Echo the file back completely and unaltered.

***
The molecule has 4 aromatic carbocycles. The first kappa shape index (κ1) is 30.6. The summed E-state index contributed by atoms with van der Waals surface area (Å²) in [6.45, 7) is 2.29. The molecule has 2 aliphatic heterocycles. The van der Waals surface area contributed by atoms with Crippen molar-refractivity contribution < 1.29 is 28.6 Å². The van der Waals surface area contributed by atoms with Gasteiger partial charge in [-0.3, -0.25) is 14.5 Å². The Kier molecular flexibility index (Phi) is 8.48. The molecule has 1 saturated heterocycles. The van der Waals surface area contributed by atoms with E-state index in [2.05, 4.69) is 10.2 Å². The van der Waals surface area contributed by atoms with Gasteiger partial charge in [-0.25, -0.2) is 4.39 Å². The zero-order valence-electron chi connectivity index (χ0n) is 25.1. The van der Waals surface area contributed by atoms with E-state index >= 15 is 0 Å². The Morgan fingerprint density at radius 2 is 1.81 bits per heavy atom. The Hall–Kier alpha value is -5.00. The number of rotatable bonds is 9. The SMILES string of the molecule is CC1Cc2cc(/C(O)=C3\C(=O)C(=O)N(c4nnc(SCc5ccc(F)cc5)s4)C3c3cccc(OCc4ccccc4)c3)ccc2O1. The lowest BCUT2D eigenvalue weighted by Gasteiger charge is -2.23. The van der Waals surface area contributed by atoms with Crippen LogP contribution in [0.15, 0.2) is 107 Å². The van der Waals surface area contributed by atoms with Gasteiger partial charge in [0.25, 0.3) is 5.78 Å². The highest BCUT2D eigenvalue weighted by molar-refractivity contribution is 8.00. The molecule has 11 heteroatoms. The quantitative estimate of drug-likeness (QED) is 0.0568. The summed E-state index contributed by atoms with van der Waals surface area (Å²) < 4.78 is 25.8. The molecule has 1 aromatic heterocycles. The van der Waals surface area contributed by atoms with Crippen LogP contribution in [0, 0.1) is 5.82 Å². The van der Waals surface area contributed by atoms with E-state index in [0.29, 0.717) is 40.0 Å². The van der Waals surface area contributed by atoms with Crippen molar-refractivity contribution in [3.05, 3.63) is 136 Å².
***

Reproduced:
The molecule has 4 aromatic carbocycles. The first kappa shape index (κ1) is 30.6. The summed E-state index contributed by atoms with van der Waals surface area (Å²) in [6.45, 7) is 2.29. The molecule has 2 aliphatic heterocycles. The van der Waals surface area contributed by atoms with Crippen molar-refractivity contribution < 1.29 is 28.6 Å². The van der Waals surface area contributed by atoms with Gasteiger partial charge in [-0.3, -0.25) is 14.5 Å². The Kier molecular flexibility index (Phi) is 8.48. The molecule has 1 saturated heterocycles. The van der Waals surface area contributed by atoms with E-state index in [2.05, 4.69) is 10.2 Å². The van der Waals surface area contributed by atoms with Gasteiger partial charge in [-0.25, -0.2) is 4.39 Å². The zero-order valence-electron chi connectivity index (χ0n) is 25.1. The van der Waals surface area contributed by atoms with E-state index >= 15 is 0 Å². The Morgan fingerprint density at radius 2 is 1.81 bits per heavy atom. The Hall–Kier alpha value is -5.00. The number of rotatable bonds is 9. The SMILES string of the molecule is CC1Cc2cc(/C(O)=C3\C(=O)C(=O)N(c4nnc(SCc5ccc(F)cc5)s4)C3c3cccc(OCc4ccccc4)c3)ccc2O1. The lowest BCUT2D eigenvalue weighted by Gasteiger charge is -2.23. The van der Waals surface area contributed by atoms with Crippen LogP contribution in [0.15, 0.2) is 107 Å². The van der Waals surface area contributed by atoms with Gasteiger partial charge in [0.25, 0.3) is 5.78 Å². The highest BCUT2D eigenvalue weighted by molar-refractivity contribution is 8.00. The molecule has 11 heteroatoms. The quantitative estimate of drug-likeness (QED) is 0.0568. The summed E-state index contributed by atoms with van der Waals surface area (Å²) < 4.78 is 25.8. The molecule has 1 aromatic heterocycles. The van der Waals surface area contributed by atoms with Crippen LogP contribution in [0, 0.1) is 5.82 Å². The van der Waals surface area contributed by atoms with E-state index in [0.29, 0.717) is 40.0 Å². The van der Waals surface area contributed by atoms with Crippen molar-refractivity contribution in [3.05, 3.63) is 136 Å².